What are the most important factors to consider when choosing a colocation service provider? Here is a short list-
- Redundant power
- Reliable air conditioning to control temperature and humidity levels
- Resilient internet connectivity with automatic failover
- Advanced security systems
- Remote Hands services
- Convenient location
Location and Cost Drive Colocation Selection
Power with back-ups, multiple environmental systems, high availability internet services, security protection, and flexible support are must-have requirements for all colocation service providers. Data centers must check all these boxes to succeed in the competitive colocation business. Ultimately, the colocation facility’s location is the factor, other than cost, that dictates which data center is selected.
Which factors should be considered when choosing the location of a colocation facility? The facility should be close enough for staff visits as needed. Yet it should be far enough away to reduce the risk of the same environmental events that might impact the primary office location. The site also should be near major roads to minimize drive time. It is even better if the drive to the colocation facility is against traffic during those times when employees typically visit the data center.
It is also best if the colocation provider is powered by a different electric utility than the one that powers the primary place of work. Though the total loss of utility power is rare, the consequences of such a loss can be devastating. The probability of two separate electric utilities losing power at the same time is far less than the chance of a total outage at either one.
Finally, here in Connecticut colocation costs can vary a lot based on real-estate costs. The cost per square foot for a data center in lower Fairfield County can be 2 or 3 times higher than the cost for the same amount of space in places like Shelton where CAPS’ data center is located.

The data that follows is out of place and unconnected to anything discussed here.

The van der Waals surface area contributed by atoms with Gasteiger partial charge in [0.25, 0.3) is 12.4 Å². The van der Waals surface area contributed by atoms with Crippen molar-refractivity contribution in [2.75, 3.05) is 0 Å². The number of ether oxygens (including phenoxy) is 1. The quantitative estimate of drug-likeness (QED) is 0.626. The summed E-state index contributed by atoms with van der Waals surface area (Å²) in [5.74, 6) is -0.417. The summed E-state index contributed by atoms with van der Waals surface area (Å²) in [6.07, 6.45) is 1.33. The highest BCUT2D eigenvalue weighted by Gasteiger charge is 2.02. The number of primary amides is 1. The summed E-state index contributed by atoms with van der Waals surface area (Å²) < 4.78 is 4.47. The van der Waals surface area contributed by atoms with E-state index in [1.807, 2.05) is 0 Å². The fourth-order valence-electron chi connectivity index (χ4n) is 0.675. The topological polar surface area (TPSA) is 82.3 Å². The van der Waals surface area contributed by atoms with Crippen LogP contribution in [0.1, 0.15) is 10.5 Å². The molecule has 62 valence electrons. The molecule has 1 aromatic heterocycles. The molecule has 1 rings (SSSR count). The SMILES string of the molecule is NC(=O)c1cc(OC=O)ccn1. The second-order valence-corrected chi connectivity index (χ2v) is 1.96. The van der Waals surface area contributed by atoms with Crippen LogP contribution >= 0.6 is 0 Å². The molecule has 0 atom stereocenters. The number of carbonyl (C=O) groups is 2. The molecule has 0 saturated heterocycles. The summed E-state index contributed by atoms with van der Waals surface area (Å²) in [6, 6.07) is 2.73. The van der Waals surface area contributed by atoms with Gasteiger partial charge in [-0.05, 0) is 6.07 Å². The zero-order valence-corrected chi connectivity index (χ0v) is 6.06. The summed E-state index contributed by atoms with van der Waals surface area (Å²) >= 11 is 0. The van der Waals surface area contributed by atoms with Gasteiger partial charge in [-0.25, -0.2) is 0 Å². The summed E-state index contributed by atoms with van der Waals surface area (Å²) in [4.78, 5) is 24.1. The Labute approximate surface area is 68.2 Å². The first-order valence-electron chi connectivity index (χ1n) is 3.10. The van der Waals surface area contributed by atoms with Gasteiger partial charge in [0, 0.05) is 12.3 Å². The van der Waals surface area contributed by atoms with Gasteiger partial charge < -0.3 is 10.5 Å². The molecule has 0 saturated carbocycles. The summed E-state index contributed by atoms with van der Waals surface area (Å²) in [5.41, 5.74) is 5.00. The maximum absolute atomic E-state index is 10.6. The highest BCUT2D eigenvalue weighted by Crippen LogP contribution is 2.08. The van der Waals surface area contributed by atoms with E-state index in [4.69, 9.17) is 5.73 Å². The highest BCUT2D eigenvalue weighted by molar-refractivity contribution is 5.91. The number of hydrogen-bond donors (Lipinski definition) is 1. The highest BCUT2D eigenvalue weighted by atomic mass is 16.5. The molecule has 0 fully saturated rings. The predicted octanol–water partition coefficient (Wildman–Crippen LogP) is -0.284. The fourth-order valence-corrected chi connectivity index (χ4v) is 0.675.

Higher Elevations Lower Risk
The data center’s elevation above sea-level is another location-based factor to consider- especially in Connecticut. Our state has many low-lying areas that are close to the shoreline, rivers and lakes. Though hurricanes and tornedos can wreak havoc here, these extreme storms are rare. Floods, whether caused by storm surges or heavy rains, are much more common. The best way to avoid floods is to locate critical IT infrastructure at higher elevations.
All things being equal, it is best to aim for higher ground when looking for a lower risk place for your critical IT infrastructure. Connecticut, unlike our neighbors to the north, is a relatively flat state. We rank 36th in terms of the states with the highest elevation. Our tallest peak is Mount Frissell in the northwest corner of the state which is 2,379 feet above sea-level.
So why not build a data center on Mount Frissell? There are data centers at very high elevations around the world like the one in Tibet at 11,995 feet above sea-level. Though the flood risk at such heights is minimized the cost to build a data center on the top of a mountain is very expensive. Also, at higher elevations air conditioning is more expensive. This is because the air is thinner at higher elevations so more air has to flow over electronic systems in order to remove heat. Finally, since Connecticut has few tall mountains we should probably leave Mount Frissell for our hikers.
The CAPS data center in Shelton is head and shoulders above most of the other colocation sites in Connecticut. High above the Upper Valley at 290 feet above sea-level you can look down upon the restaurants and hotels along Bridgeport Avenue and see the cars speeding along Route 8 from the top level of the parking garage that is adjacent to the data center.
The fact that CAPS’ clients have not experienced an unscheduled power outage in over 20 years is due, in part, to the location of our data center in a flood-free zone far above sea-level.